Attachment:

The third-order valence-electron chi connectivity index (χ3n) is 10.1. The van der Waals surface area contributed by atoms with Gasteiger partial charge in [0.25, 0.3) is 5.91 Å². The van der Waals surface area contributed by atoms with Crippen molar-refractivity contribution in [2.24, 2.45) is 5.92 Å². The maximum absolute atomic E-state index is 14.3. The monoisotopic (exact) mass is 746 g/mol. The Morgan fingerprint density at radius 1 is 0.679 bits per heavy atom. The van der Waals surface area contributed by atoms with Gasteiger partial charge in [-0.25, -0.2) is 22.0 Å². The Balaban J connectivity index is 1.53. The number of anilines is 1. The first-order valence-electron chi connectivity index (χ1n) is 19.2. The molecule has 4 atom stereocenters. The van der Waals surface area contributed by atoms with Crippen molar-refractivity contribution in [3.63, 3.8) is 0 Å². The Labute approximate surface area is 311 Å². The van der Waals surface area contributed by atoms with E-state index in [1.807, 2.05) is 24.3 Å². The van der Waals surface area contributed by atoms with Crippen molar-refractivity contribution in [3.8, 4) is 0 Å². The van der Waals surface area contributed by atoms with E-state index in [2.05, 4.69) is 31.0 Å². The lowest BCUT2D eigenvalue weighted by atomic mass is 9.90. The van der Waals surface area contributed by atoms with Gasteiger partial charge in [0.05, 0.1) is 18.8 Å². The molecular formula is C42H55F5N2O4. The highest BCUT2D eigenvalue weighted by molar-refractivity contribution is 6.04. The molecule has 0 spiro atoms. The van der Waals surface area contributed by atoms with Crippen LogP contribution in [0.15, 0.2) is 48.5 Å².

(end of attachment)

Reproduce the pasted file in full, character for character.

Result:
The third-order valence-electron chi connectivity index (χ3n) is 10.1. The van der Waals surface area contributed by atoms with Gasteiger partial charge in [0.25, 0.3) is 5.91 Å². The van der Waals surface area contributed by atoms with Crippen molar-refractivity contribution in [2.24, 2.45) is 5.92 Å². The maximum absolute atomic E-state index is 14.3. The monoisotopic (exact) mass is 746 g/mol. The Morgan fingerprint density at radius 1 is 0.679 bits per heavy atom. The van der Waals surface area contributed by atoms with Gasteiger partial charge in [-0.25, -0.2) is 22.0 Å². The Balaban J connectivity index is 1.53. The number of anilines is 1. The first-order valence-electron chi connectivity index (χ1n) is 19.2. The molecule has 4 atom stereocenters. The van der Waals surface area contributed by atoms with Crippen molar-refractivity contribution in [3.63, 3.8) is 0 Å². The Labute approximate surface area is 311 Å². The van der Waals surface area contributed by atoms with E-state index in [1.807, 2.05) is 24.3 Å². The van der Waals surface area contributed by atoms with Crippen molar-refractivity contribution in [3.8, 4) is 0 Å². The van der Waals surface area contributed by atoms with E-state index in [2.05, 4.69) is 31.0 Å². The lowest BCUT2D eigenvalue weighted by atomic mass is 9.90. The van der Waals surface area contributed by atoms with Gasteiger partial charge in [0.05, 0.1) is 18.8 Å². The molecular formula is C42H55F5N2O4. The highest BCUT2D eigenvalue weighted by molar-refractivity contribution is 6.04. The molecule has 0 spiro atoms. The van der Waals surface area contributed by atoms with Crippen LogP contribution in [0.15, 0.2) is 48.5 Å².